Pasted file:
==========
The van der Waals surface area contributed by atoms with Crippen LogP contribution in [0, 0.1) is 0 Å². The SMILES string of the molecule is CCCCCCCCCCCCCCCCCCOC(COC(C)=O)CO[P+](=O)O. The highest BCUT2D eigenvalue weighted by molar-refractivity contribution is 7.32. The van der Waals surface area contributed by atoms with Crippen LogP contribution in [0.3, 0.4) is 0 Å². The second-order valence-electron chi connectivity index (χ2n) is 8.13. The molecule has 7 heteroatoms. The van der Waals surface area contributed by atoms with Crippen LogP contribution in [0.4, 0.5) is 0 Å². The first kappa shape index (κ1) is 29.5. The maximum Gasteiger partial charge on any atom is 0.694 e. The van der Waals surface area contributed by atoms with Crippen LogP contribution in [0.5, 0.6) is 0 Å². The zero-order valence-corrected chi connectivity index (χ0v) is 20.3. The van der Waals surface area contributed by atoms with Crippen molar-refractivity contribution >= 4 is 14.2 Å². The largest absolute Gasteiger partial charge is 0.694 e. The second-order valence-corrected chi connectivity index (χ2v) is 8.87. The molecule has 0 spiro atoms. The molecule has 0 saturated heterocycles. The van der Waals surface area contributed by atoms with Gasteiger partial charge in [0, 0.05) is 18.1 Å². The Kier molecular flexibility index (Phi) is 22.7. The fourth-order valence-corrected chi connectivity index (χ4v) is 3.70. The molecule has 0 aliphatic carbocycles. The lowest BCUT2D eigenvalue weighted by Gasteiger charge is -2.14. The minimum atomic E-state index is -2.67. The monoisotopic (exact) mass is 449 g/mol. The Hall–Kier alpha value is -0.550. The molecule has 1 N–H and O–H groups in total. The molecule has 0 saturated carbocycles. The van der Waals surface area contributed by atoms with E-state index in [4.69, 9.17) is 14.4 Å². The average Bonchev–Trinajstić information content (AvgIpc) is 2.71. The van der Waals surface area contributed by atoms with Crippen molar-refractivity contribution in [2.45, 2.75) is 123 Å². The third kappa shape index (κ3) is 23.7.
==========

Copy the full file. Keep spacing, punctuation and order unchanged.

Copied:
The van der Waals surface area contributed by atoms with Crippen LogP contribution in [0, 0.1) is 0 Å². The SMILES string of the molecule is CCCCCCCCCCCCCCCCCCOC(COC(C)=O)CO[P+](=O)O. The highest BCUT2D eigenvalue weighted by molar-refractivity contribution is 7.32. The van der Waals surface area contributed by atoms with Crippen LogP contribution in [0.3, 0.4) is 0 Å². The second-order valence-electron chi connectivity index (χ2n) is 8.13. The molecule has 7 heteroatoms. The van der Waals surface area contributed by atoms with Crippen LogP contribution in [0.4, 0.5) is 0 Å². The first kappa shape index (κ1) is 29.5. The maximum Gasteiger partial charge on any atom is 0.694 e. The van der Waals surface area contributed by atoms with Crippen LogP contribution in [0.5, 0.6) is 0 Å². The zero-order valence-corrected chi connectivity index (χ0v) is 20.3. The van der Waals surface area contributed by atoms with Crippen molar-refractivity contribution >= 4 is 14.2 Å². The largest absolute Gasteiger partial charge is 0.694 e. The second-order valence-corrected chi connectivity index (χ2v) is 8.87. The molecule has 0 spiro atoms. The molecule has 0 saturated heterocycles. The van der Waals surface area contributed by atoms with Gasteiger partial charge in [0, 0.05) is 18.1 Å². The Kier molecular flexibility index (Phi) is 22.7. The fourth-order valence-corrected chi connectivity index (χ4v) is 3.70. The molecule has 0 aliphatic carbocycles. The lowest BCUT2D eigenvalue weighted by Gasteiger charge is -2.14. The minimum atomic E-state index is -2.67. The monoisotopic (exact) mass is 449 g/mol. The Hall–Kier alpha value is -0.550. The molecule has 1 N–H and O–H groups in total. The molecule has 0 saturated carbocycles. The van der Waals surface area contributed by atoms with E-state index in [4.69, 9.17) is 14.4 Å². The average Bonchev–Trinajstić information content (AvgIpc) is 2.71. The van der Waals surface area contributed by atoms with Crippen molar-refractivity contribution in [2.45, 2.75) is 123 Å². The third kappa shape index (κ3) is 23.7.